Firstly, the location of the region, connecting India to the Southeast Asian markets, makes the NER a truly attractive location for a potential manufacturing hub. Secondly, the region has rich social capital, cheap labor costs, and plenty of natural resources, including huge energy potential moving forward.

There are ongoing efforts to encourage skills development on a state and national level to enhance the region’s attractiveness to manufacturing-related investment. Under the Skill India programs, 300,000 youths have been trained in the region over the past six years. The program, which provides free skill training and certification across various roles, is provided to improve employability.

Many existing manufacturing industries are linked to the agrarian sector, such as tea, textiles, grain mill products, and food processing. The processing of forestry products for plywood and paper are also a source of manufacturing growth.

Key sectors in India’s northeastern states


State and economic facts

Key sectors


  • India’s oldest operating oil refinery at Digboi.
  • Largest producer of onshore natural gas in India.
  • Contributes 50 percent of tea production in India.
  • Pharmaceuticals and medical equipment
  • Plastics and petrochemicals
  • Power
  • River transport and port township
  • Information technology
  • Textiles and handloom

Arunachal Pradesh

  • Longest international border in North-East India –bordering Bhutan to the west (160km), China to the north and northeast (1080km), and Myanmar to the east (440km).
  • 80 percent forest cover – rich flora and fauna of the state are characterized by 601 species of orchids and 622 species of medicinal plants.
  • Home to India’s largest, and world’s second largest, monastery – Tawang Monastery.
  • Power
  • Agriculture and forest-based industries
  • Textiles and handicrafts
  • Tourism


  • Highest number of handicrafts units and craft persons in the NER.
  • Leading producer of bamboo in India.
  • Kachai Lemon festival celebrated every year to promote investment in the crop.
  • Agriculture and allied activities
  • Horticulture
  • Sericulture
  • Bamboo-processing industries


  • Producer of one of the finest varieties of turmeric – the Lakadong turmeric.
  • Third largest producer of strawberries in India.
  • Shillong: ‘Rock capital of India’ is known for its music festivals.
  • Hydroelectric power
  • Agriculture and horticulture
  • Mineral industry
  • Tourism and hospitality


  • Highest forest cover in India – 85.41 percent of its geographic area.
  • Second largest producer of bamboo in North-East India.
  • Second largest producer of strawberry in India.
  • Textiles and handloom
  • Fisheries
  • Agriculture and food processing



  • Third highest producer of cobalt in India.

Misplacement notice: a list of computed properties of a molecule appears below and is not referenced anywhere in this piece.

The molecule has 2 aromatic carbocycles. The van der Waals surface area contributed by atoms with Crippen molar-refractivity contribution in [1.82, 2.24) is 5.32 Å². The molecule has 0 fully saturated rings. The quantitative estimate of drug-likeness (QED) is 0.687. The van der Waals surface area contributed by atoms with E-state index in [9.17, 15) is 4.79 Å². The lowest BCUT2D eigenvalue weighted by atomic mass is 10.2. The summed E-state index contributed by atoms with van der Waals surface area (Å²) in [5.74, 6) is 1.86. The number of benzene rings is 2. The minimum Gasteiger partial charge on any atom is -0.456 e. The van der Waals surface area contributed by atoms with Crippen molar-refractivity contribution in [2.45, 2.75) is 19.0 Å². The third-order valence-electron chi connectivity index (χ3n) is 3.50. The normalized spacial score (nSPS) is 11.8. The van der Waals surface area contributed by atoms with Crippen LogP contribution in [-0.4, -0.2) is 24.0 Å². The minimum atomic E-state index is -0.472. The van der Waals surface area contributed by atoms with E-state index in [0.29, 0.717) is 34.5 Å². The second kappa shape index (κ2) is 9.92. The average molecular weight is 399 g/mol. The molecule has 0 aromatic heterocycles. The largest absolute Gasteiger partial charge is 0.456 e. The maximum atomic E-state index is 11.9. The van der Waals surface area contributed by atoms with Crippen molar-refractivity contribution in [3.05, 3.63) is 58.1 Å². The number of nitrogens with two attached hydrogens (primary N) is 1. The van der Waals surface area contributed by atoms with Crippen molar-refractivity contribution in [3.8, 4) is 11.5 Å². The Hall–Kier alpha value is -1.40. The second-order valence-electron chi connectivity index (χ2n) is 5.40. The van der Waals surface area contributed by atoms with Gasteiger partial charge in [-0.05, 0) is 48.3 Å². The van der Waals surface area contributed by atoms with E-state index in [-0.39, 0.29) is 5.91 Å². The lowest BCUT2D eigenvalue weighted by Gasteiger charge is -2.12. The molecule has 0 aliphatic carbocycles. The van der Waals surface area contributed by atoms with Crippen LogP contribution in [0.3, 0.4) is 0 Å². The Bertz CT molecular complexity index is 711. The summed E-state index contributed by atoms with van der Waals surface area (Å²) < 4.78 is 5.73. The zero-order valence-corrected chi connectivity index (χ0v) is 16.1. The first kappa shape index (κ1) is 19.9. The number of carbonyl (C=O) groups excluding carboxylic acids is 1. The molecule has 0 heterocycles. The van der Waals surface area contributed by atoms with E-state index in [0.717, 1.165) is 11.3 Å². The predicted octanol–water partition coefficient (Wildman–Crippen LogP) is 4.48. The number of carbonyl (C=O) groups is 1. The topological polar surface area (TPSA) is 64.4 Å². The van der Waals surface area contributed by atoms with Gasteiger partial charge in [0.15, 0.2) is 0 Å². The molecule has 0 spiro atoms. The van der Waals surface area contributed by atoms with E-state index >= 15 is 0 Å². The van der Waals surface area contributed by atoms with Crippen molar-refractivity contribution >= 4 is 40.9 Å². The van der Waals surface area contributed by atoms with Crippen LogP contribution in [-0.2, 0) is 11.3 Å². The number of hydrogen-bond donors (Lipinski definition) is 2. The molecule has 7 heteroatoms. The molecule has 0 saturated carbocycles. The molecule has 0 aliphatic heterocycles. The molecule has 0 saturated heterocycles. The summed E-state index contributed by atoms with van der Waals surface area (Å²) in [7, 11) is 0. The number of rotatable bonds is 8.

• 600 million tons of crude oil reserves.
  • Naga tree tomato and Chakhesang shawl are registered geographical indications (GI) of Nagaland.
  • Agriculture and allied activities
  • Apiculture
  • Mining
  • Sericulture


  • Largest producer of large cardamom in India.
  • Highest per capita income among northeastern states.
  • Home to 315 glacier lakes and world’s third highest mountain peak Mt. Kanchenjunga.
  • Agriculture and food processing
  • Hydropower
  • Tourism
  • Pharmaceuticals


  • Fifth largest tea producing state in India.
  • Fourth highest literacy rate among all Indian states.
  • Natural gas is available in non-toxic form (with ~94 percent methane).
  • Bamboo
  • Tourism
  • Information technology
  • Food processing
  • Technology

Policies and initiatives supporting NER

The NER is one of the less developed regions of the country. It faces many challenges, the most prevalent being comparatively poor infrastructure, particularly with regards to connectivity. There are also issues around generating economic opportunity in the hilly and difficult terrain, which can lead to high operational costs. Citizens suffer from a lack of employment opportunities, and this creates the need for subsistence farming – rarely a positive marker for economic development.

However, as discussed, the region also has immense economic potential, with growth prospects in several areas, including petrochemicals, manufacturing, and renewable energy.

The central government has been touting the NER as a location for investment in recent years. In November 2021, Union Home Minister Amit Shah called on industries and businesses to invest in the northeast and said the Narendra Modi government has created a conducive environment for the industrial growth of the region.

Shah highlighted that the government has been successful in restoring peace across the region in recent years and underlined achievements in upgrading infrastructure and connectivity. Connectivity, be it road, rail, and air, is a particularly important part of the economic development process given the region’s geographic positioning and its capacity to directly link India with East and Southeast Asia. The government hopes to connect all eight states by air by 2024 and seven of the eight state capitals by rail.

This commitment was demonstrated in the Prime Minister’s Development Initiative for North East (March 2022). Projects within the initiative include a pilot project for construction of the ‘bamboo link road’ in Mizoram and the Aizawl by-pass.

These initiatives are being complimented at state and central government levels by further policies and schemes to enhance connectivity and encourage investment. These include:

  • Tripura Industrial Investment Promotion Incentives Scheme, 2017
  • The IT, Electronics, Telecommunications Policy for the state of Sikkim
  • The Nagaland Startup Policy (2019)
  • The Meghalaya Electric Vehicle Policy (2021)

Through a wide range of policies and initiatives, New Delhi and the regional leadership aim to encourage investment into these eight states. The government will hope that investors see the unique opportunities this region offers, with access to East Asian and ASEAN markets.